Research ArticleMalaria

Quinolone-3-Diarylethers: A New Class of Antimalarial Drug

Science Translational Medicine  20 Mar 2013:
Vol. 5, Issue 177, pp. 177ra37
DOI: 10.1126/scitranslmed.3005029

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Taking the Bite Out of Malaria

Malaria is spread from person to person by mosquitoes that inject 8 to 10 sporozoite forms of the parasite in a single bite. The sporozoites reproduce in the liver to produce 10,000 to 30,000 merozoites before the liver schizont ruptures and parasites flood into the bloodstream where the absolute parasite burden may increase to a thousand billion (1012) circulating parasites. Some of these parasites develop into gametocytes that may be ingested by another mosquito where they progress through ookinete, oocyst, and sporozoite stages to complete the cycle.

Like quinine, most antimalarial drugs in use today target only the symptomatic blood stage. The efficacy of these drugs has been compromised by resistance, and so there is a pressing need for new drugs that target multiple stages of the parasite life cycle for use in malaria treatment and prevention. Clearly, it is advantageous to strike at the liver stage where parasite numbers are low, to diminish the likelihood of selecting for a resistant mutant and before the infection has a chance to weaken the defenses of the human host.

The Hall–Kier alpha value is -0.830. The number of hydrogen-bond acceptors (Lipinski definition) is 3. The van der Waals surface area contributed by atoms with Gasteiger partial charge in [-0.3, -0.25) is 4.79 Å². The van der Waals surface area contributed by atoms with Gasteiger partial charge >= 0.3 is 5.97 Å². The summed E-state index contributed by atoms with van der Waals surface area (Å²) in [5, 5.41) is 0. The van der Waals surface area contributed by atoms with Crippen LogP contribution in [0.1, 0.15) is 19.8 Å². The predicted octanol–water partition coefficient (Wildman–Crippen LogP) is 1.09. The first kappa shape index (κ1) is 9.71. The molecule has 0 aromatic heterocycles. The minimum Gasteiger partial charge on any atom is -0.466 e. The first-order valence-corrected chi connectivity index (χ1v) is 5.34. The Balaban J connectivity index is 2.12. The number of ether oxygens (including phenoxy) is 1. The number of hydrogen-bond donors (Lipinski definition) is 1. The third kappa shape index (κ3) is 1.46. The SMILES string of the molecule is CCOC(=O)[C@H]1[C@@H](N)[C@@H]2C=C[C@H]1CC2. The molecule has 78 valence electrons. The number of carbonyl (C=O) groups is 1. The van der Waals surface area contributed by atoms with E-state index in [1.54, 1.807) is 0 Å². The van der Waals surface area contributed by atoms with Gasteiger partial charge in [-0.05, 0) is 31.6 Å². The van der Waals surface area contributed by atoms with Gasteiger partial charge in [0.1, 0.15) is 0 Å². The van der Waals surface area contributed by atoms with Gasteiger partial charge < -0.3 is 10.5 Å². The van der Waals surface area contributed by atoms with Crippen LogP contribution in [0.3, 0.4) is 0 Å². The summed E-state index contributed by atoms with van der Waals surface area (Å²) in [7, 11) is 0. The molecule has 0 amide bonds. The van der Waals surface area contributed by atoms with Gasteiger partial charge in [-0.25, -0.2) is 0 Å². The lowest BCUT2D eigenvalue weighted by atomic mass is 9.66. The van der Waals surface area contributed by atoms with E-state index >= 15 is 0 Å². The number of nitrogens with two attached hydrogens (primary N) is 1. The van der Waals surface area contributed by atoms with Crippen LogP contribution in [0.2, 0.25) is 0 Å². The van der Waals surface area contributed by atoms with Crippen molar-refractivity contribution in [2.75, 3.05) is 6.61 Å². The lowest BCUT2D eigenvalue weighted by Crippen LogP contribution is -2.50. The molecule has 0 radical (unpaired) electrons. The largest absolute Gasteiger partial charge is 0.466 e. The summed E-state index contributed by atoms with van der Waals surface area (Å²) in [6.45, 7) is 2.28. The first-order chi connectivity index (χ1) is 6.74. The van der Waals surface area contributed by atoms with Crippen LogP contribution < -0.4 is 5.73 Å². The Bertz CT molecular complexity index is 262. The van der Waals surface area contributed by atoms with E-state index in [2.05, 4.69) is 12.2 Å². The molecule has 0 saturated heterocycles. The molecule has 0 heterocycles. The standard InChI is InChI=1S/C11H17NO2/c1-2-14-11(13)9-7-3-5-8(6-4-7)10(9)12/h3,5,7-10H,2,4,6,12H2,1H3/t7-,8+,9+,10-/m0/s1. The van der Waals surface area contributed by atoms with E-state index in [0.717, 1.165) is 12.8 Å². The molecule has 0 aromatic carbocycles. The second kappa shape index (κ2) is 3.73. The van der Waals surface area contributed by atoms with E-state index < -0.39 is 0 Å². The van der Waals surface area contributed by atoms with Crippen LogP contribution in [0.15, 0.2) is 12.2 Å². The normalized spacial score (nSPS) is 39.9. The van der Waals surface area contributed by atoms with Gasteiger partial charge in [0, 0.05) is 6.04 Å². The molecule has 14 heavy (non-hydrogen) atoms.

In a new study, Nilsen and colleagues describe ELQ-300, a 4(1H)-quinolone-3-diarylether, which targets the liver and blood stages, including the forms that are crucial to disease transmission (gametocytes, zygotes, and ookinetes). In mouse models of malaria, a single oral dose of 0.03 mg/kg prevented sporozoite-induced infections, whereas four daily doses of 1 mg/kg achieved complete cures of patent infections. ELQ-300 is a preclinical candidate that may be coformulated with other antimalarials to prevent and treat malaria, with the potential to aid in eradication of the disease.